Economics may not be an art and nothing else, but it sure is not a hard science. To paint all economists and all of economics under one brush in unfair though, as there are many new fields, such as behavioral economics, that try to address the issues in economics. 

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#7) On December 06, 2009 at 5:13 PM, Teacherman1 (< 20) wrote:

One of my favorite jokes of all time was about a group of professionals who were stranded on a desert island.

They had a huge store of canned goods that had washed ashore with them, but no way of getting them opened.

Each in turn offered their opinion on how to tackle the problem.

When it came time for the Economist to offer his thoughts, he began with the statement, "assume a can opener".

Maybe that they are trying to "assume" too many things at once is the crux of the problem.

Foolanthropy on. 

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#8) On December 06, 2009 at 5:34 PM, SkepticalOx (98.52) wrote:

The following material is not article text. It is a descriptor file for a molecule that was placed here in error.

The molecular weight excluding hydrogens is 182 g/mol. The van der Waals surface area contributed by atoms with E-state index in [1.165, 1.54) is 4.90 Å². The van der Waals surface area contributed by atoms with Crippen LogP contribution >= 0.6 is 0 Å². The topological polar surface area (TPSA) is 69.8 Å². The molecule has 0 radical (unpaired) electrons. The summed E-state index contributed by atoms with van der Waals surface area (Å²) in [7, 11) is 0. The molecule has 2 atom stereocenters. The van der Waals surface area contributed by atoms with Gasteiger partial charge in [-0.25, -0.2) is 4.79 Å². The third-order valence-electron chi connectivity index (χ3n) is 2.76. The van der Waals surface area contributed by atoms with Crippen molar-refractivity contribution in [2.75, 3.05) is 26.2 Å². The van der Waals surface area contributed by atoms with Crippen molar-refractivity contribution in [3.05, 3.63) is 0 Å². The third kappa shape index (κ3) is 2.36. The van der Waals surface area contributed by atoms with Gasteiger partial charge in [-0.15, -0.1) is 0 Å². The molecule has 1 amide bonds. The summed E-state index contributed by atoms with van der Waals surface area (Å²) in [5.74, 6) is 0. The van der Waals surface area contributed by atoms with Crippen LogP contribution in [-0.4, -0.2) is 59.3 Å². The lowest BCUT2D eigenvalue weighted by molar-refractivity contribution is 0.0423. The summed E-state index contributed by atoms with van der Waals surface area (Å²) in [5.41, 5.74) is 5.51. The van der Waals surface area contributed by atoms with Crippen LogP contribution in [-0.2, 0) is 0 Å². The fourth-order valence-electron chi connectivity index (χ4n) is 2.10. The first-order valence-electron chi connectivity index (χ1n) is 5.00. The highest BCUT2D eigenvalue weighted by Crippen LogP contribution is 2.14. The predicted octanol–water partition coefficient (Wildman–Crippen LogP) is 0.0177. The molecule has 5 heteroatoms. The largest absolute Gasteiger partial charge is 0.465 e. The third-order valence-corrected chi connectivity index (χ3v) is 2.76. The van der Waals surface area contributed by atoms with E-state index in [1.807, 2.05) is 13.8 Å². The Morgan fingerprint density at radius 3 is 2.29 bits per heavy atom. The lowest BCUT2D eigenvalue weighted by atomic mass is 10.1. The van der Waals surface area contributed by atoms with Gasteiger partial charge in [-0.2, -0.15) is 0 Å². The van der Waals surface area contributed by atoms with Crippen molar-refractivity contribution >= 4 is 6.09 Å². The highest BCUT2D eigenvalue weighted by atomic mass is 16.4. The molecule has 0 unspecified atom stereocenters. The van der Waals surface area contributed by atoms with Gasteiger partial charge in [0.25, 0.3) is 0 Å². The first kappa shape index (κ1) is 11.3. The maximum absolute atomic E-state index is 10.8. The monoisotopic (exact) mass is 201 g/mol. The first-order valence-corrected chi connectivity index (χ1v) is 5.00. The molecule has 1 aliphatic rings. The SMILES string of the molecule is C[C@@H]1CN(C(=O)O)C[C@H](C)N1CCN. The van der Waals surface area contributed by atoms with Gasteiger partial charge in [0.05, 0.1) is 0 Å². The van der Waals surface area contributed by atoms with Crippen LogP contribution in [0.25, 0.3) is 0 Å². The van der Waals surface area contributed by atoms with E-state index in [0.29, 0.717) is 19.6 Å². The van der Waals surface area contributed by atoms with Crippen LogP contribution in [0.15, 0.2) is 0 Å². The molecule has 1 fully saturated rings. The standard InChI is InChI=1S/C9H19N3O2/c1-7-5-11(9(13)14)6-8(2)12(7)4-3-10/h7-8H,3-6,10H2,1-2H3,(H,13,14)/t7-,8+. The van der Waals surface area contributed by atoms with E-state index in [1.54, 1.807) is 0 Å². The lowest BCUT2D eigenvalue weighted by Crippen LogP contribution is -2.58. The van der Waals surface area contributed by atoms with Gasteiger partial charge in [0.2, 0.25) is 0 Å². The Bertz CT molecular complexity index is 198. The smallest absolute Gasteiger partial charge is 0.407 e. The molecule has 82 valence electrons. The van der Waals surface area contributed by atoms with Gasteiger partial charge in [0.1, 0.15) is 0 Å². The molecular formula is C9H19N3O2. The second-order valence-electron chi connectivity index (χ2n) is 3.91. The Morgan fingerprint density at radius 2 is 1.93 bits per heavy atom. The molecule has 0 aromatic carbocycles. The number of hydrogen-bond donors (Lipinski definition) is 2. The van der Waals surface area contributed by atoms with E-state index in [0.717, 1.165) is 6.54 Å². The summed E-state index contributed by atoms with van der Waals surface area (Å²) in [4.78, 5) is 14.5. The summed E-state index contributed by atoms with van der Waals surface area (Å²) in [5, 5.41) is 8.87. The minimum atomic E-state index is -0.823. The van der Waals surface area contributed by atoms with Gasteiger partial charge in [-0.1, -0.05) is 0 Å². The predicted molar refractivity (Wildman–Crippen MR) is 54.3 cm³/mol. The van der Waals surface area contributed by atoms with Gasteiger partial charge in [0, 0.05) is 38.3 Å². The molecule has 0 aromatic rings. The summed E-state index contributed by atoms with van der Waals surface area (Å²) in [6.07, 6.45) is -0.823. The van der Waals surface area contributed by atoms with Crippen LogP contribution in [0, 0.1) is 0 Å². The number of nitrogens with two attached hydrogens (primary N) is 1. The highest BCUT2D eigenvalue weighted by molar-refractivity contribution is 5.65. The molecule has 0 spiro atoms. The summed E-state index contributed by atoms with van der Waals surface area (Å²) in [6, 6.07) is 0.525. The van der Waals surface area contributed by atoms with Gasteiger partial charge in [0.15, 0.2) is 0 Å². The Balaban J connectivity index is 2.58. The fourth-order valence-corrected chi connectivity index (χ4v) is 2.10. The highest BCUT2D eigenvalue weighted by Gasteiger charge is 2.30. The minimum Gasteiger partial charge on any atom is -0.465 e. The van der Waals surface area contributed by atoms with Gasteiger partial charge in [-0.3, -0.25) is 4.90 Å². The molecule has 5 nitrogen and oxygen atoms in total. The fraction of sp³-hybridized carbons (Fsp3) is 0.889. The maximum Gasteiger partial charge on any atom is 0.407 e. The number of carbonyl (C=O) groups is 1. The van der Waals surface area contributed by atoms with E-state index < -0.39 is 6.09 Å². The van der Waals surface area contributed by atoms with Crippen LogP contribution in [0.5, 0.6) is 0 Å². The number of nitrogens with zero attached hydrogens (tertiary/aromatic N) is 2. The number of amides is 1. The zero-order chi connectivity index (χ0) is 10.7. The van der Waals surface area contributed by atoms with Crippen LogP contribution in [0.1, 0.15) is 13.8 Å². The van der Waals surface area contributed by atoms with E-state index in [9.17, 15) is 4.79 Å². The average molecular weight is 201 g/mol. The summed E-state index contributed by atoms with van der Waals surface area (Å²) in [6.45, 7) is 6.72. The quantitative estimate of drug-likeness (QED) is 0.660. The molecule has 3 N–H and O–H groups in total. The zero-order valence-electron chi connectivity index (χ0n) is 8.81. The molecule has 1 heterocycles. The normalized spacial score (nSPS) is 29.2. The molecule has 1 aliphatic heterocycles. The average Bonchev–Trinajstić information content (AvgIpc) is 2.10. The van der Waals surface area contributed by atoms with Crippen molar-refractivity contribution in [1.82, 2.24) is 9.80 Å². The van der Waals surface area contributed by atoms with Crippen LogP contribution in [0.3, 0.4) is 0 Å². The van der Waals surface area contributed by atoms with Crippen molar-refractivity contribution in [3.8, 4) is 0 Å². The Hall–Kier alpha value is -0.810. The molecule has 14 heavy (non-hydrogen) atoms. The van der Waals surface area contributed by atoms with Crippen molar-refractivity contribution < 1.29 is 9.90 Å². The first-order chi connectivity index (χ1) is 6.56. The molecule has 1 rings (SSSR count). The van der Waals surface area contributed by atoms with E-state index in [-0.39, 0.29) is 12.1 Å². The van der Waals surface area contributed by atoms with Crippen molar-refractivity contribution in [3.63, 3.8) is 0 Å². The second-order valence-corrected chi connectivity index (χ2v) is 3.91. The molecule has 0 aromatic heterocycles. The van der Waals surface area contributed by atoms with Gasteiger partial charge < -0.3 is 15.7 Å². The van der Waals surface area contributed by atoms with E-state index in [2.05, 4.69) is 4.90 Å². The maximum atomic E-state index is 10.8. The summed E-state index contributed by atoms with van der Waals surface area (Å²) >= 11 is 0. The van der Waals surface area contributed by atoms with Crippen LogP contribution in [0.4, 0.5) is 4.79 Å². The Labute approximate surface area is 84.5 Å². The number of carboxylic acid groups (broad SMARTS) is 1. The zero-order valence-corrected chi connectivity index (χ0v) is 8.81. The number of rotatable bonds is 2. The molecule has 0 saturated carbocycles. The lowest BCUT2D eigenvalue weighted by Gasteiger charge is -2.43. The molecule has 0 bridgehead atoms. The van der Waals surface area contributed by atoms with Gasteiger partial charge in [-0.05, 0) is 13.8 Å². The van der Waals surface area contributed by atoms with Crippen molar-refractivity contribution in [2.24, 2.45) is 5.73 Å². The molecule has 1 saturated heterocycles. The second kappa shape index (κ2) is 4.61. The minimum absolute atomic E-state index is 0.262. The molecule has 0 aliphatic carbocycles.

#7 Or or,

A student and an economics professor are walking down the sidewalk, when they come up upon a twenty dollar bill on the ground. When the student decides to pick it up, the economic professors tells him "don't do that, if it were a real twenty dollar bill, someone would've picked it up already". 

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#9) On December 06, 2009 at 5:56 PM, FreeMortal (28.60) wrote:

I'm glad you brought up the hard/soft science thing.  I find it facinating -and disturbing- how physics continues to open new frontiers of confounding unpredictability. Now we have strong arguments that physics is not quite as “hard” a science as we once thought.  I think we agree that physics is very different from economics (though it does rhyme) and we probably don't want to waste time discussing what is “science” here.

Lets go to the “common sense” notion of the art of investing.  Would that be common sense as in doing what the common person is doing?  Or would that be using one's understanding of the world –science, politics, economics, nature- and applying it to investing? (as an artist relies on his experience in the world to apply his craft)  In the case for the latter, do you assume that your experience is better than an “average” investor; that you will find the inefficiencies because your system of analyzing the market is more holistic or of higher resolution (i.e. somehow better)?  Now, we’ve entered uncommon territory –which is where most of us want to be, but -by definition- were most of us cannot be.